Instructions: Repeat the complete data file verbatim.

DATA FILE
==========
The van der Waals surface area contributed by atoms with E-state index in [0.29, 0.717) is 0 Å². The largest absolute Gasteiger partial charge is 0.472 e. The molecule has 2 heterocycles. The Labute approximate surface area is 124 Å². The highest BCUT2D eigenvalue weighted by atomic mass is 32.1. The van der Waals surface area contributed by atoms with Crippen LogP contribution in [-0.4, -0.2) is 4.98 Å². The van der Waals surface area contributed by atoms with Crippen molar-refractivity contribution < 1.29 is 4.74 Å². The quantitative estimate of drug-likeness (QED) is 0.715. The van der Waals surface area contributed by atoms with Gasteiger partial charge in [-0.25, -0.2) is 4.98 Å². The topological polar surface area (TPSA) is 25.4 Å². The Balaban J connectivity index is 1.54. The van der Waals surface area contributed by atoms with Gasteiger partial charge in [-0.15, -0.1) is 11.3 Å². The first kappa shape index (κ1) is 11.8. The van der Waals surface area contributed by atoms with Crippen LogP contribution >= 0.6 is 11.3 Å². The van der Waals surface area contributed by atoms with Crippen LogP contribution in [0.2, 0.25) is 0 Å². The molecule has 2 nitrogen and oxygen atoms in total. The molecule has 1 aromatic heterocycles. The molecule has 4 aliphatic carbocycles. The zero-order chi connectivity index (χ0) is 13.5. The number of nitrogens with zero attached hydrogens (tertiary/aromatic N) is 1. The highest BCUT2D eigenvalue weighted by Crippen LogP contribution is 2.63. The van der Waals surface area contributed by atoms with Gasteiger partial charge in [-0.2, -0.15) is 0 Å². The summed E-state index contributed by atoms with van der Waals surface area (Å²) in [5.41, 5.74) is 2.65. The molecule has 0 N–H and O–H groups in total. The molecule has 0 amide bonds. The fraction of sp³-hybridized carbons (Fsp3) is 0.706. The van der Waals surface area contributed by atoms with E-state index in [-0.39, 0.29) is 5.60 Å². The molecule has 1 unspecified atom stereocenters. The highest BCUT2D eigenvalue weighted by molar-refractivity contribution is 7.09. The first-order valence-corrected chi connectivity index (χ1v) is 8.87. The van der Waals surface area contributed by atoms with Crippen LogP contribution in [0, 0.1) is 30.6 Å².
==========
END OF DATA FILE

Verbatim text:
The van der Waals surface area contributed by atoms with E-state index in [0.29, 0.717) is 0 Å². The largest absolute Gasteiger partial charge is 0.472 e. The molecule has 2 heterocycles. The Labute approximate surface area is 124 Å². The highest BCUT2D eigenvalue weighted by atomic mass is 32.1. The van der Waals surface area contributed by atoms with Crippen LogP contribution in [-0.4, -0.2) is 4.98 Å². The van der Waals surface area contributed by atoms with Crippen molar-refractivity contribution < 1.29 is 4.74 Å². The quantitative estimate of drug-likeness (QED) is 0.715. The van der Waals surface area contributed by atoms with Gasteiger partial charge in [-0.25, -0.2) is 4.98 Å². The topological polar surface area (TPSA) is 25.4 Å². The Balaban J connectivity index is 1.54. The van der Waals surface area contributed by atoms with Gasteiger partial charge in [-0.15, -0.1) is 11.3 Å². The first kappa shape index (κ1) is 11.8. The van der Waals surface area contributed by atoms with Crippen LogP contribution >= 0.6 is 11.3 Å². The van der Waals surface area contributed by atoms with Crippen LogP contribution in [0.2, 0.25) is 0 Å². The molecule has 2 nitrogen and oxygen atoms in total. The molecule has 1 aromatic heterocycles. The molecule has 4 aliphatic carbocycles. The zero-order chi connectivity index (χ0) is 13.5. The number of nitrogens with zero attached hydrogens (tertiary/aromatic N) is 1. The highest BCUT2D eigenvalue weighted by Crippen LogP contribution is 2.63. The van der Waals surface area contributed by atoms with Gasteiger partial charge in [-0.2, -0.15) is 0 Å². The summed E-state index contributed by atoms with van der Waals surface area (Å²) in [5.41, 5.74) is 2.65. The molecule has 0 N–H and O–H groups in total. The molecule has 0 amide bonds. The fraction of sp³-hybridized carbons (Fsp3) is 0.706. The van der Waals surface area contributed by atoms with E-state index in [-0.39, 0.29) is 5.60 Å². The molecule has 1 unspecified atom stereocenters. The highest BCUT2D eigenvalue weighted by molar-refractivity contribution is 7.09. The first-order valence-corrected chi connectivity index (χ1v) is 8.87. The van der Waals surface area contributed by atoms with Crippen LogP contribution in [0, 0.1) is 30.6 Å².